What’s one more slice of pie? Nutritionally, probably a few hundred more calories. But to neuroscientists, it’s a deficiency in the “braking” system located in the brain’s right inferior frontal cortex (rIFC), which regulates self-control. Wouldn’t it be nice if scientists had a way to externally enhance that braking system — thereby taking the “self” out of self-control? As a proof of principle, with the help of electrical brain stimulation (EBS), such a future is already here.

Although the neuroscientists at the University of Texas Health Science Center and the University of San Diego admit victims of obsessive compulsive disorder (OCD) and Tourette syndrome (TS) shouldn’t expect EBS to reduce their suffering anytime soon, their latest study shows the procedure works. When the team performed a double-blind administration of EBS to people told to exercise self-control, the electrical pulses directly pumped the cognitive brakes. Progress may not be on treatment’s doorstep, but it has located the right address.

"There is a circuit in the brain for inhibiting or braking responses," Dr. Nitin Tandon, the study's senior author and associate professor at the UTHealth Medical School, said in a statement. "We believe we are the first to show that we can enhance this braking system with brain stimulation."

Introducing EBS to people who suffer from severe disorders of self-control is still far away due to the sheer invasiveness of the procedure. Currently, advanced forms of epilepsy are the only disorders for which doctors feel safe implanting electrodes in patients’ scalps. Subsequent tests of EBS would need to prove TS, OCD, and ADHD (attention deficit hyperactivity disorder) benefit from the treatment to advance the technique to more serious applications.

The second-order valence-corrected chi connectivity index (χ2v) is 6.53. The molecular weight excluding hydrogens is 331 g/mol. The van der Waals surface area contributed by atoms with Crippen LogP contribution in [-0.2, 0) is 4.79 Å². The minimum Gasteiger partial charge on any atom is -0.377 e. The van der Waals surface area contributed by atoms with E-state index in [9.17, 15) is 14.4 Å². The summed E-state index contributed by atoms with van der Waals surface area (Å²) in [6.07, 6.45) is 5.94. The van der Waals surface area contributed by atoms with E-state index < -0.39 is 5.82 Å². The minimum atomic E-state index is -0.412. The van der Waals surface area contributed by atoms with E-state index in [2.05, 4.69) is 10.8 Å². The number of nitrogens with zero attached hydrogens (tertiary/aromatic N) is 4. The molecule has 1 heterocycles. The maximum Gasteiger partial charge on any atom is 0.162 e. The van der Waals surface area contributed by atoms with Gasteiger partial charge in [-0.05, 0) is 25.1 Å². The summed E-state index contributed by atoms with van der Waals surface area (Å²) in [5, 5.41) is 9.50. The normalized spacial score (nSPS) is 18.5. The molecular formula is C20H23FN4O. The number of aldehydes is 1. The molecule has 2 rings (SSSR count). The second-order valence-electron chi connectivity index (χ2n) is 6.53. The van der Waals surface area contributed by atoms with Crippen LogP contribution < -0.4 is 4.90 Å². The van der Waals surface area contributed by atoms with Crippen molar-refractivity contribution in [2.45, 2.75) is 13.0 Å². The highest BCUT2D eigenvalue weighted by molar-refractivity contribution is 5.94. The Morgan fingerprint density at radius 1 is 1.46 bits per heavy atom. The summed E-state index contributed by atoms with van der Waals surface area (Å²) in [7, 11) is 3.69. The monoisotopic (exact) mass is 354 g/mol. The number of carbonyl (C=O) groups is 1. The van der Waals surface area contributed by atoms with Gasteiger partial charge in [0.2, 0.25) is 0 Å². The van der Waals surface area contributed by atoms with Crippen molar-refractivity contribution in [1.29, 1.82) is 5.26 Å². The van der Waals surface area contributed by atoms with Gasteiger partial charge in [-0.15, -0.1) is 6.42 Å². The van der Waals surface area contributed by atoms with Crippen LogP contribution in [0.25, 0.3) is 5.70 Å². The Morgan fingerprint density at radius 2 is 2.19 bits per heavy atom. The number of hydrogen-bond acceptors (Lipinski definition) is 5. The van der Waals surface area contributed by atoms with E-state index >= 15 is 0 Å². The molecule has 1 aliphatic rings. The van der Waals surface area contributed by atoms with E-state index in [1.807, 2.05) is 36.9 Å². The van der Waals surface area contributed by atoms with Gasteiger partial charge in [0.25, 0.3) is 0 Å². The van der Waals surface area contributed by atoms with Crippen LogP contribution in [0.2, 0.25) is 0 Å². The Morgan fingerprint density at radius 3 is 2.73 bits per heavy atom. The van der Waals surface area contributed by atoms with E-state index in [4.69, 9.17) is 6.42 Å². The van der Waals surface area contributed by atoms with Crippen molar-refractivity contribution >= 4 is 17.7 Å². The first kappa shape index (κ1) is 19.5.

The present study involved a small-scale application, Tandon explained. What was especially innovative, however, was the team’s use of EBS. While prior studies have typically disrupted brain function with the electrical pulses, he and his colleagues were able to avoid this disruption, indeed enhancing some of the processes to motivate self-control. Outside of its medical application, if the technique were harnessed properly, Tandon said, it could even reduce the everyday cravings to which we so often succumb.

"Our daily life is full of occasions when one must inhibit responses,” said the researcher, who has been studying self-control for five years with colleagues at USD. “For example, one must stop speaking when it's inappropriate to the social context and stop oneself from reaching for extra candy.”

And while the latest installment of his research included only four participants — a sample size too small to draw any conclusions — the principle of EBS for self-control regulation has demonstrated success. For now, Tandon explained, that was the goal.

“Importantly, the results extend this causal role beyond externally-driven stopping to goal-driven inhibitory control, which is a richer model of human self-control,” the team concluded. “These results also provide the first demonstration of double-blind chronometric [EBS] of human prefrontal cortex, and suggest that — in the case of rIFC — this could lead to augmentation of motor braking.”

Source: Wessel J, Connor C, Aron A, Tandon N. Chronometric Electrical Stimulation of Right Inferior Frontal Cortex Increases Motor Braking. The Journal of Neuroscience. 2013.